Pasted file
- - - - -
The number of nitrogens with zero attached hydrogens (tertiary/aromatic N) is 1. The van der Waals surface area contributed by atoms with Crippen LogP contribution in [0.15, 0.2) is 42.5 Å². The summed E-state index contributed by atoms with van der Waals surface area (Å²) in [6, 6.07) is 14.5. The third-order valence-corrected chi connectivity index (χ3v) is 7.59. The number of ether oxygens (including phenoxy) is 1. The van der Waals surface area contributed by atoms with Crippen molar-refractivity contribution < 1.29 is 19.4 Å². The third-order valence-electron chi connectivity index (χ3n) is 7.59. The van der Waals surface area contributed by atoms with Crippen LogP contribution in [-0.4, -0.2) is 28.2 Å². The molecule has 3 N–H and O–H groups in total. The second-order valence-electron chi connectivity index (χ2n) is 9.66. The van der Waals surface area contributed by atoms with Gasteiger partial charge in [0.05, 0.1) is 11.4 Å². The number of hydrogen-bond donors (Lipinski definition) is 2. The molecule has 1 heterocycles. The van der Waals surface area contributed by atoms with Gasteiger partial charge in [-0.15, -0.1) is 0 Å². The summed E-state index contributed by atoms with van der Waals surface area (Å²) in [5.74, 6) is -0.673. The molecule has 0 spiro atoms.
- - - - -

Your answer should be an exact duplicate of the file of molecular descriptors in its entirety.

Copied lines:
The number of nitrogens with zero attached hydrogens (tertiary/aromatic N) is 1. The van der Waals surface area contributed by atoms with Crippen LogP contribution in [0.15, 0.2) is 42.5 Å². The summed E-state index contributed by atoms with van der Waals surface area (Å²) in [6, 6.07) is 14.5. The third-order valence-corrected chi connectivity index (χ3v) is 7.59. The number of ether oxygens (including phenoxy) is 1. The van der Waals surface area contributed by atoms with Crippen molar-refractivity contribution < 1.29 is 19.4 Å². The third-order valence-electron chi connectivity index (χ3n) is 7.59. The van der Waals surface area contributed by atoms with Crippen LogP contribution in [-0.4, -0.2) is 28.2 Å². The molecule has 3 N–H and O–H groups in total. The second-order valence-electron chi connectivity index (χ2n) is 9.66. The van der Waals surface area contributed by atoms with Gasteiger partial charge in [0.05, 0.1) is 11.4 Å². The number of hydrogen-bond donors (Lipinski definition) is 2. The molecule has 1 heterocycles. The van der Waals surface area contributed by atoms with Gasteiger partial charge in [-0.15, -0.1) is 0 Å². The summed E-state index contributed by atoms with van der Waals surface area (Å²) in [5.74, 6) is -0.673. The molecule has 0 spiro atoms.